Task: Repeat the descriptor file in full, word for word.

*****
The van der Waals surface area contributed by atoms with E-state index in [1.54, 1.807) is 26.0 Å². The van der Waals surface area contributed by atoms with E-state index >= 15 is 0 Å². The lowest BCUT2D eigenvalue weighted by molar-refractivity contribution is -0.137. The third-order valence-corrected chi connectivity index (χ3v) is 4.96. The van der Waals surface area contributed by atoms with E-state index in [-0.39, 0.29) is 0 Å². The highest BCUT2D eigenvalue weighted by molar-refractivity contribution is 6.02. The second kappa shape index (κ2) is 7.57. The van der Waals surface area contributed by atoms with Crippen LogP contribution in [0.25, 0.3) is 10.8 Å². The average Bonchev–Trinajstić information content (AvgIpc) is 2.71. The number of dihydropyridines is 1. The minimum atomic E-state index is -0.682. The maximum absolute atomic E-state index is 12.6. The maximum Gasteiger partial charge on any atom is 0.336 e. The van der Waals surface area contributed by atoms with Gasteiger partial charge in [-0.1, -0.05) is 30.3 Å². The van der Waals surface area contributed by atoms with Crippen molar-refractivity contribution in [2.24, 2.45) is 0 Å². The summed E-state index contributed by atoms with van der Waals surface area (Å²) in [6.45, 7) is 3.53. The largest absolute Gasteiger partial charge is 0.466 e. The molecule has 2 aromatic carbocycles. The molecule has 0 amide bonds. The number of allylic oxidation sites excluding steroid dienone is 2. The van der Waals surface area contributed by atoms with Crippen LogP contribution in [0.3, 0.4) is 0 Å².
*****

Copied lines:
The van der Waals surface area contributed by atoms with E-state index in [1.54, 1.807) is 26.0 Å². The van der Waals surface area contributed by atoms with E-state index >= 15 is 0 Å². The lowest BCUT2D eigenvalue weighted by molar-refractivity contribution is -0.137. The third-order valence-corrected chi connectivity index (χ3v) is 4.96. The van der Waals surface area contributed by atoms with E-state index in [-0.39, 0.29) is 0 Å². The highest BCUT2D eigenvalue weighted by molar-refractivity contribution is 6.02. The second kappa shape index (κ2) is 7.57. The van der Waals surface area contributed by atoms with Crippen LogP contribution in [0.25, 0.3) is 10.8 Å². The average Bonchev–Trinajstić information content (AvgIpc) is 2.71. The number of dihydropyridines is 1. The minimum atomic E-state index is -0.682. The maximum absolute atomic E-state index is 12.6. The maximum Gasteiger partial charge on any atom is 0.336 e. The van der Waals surface area contributed by atoms with Gasteiger partial charge in [-0.1, -0.05) is 30.3 Å². The van der Waals surface area contributed by atoms with Crippen molar-refractivity contribution in [2.24, 2.45) is 0 Å². The summed E-state index contributed by atoms with van der Waals surface area (Å²) in [6.45, 7) is 3.53. The largest absolute Gasteiger partial charge is 0.466 e. The molecule has 2 aromatic carbocycles. The molecule has 0 amide bonds. The number of allylic oxidation sites excluding steroid dienone is 2. The van der Waals surface area contributed by atoms with Crippen LogP contribution in [0.3, 0.4) is 0 Å².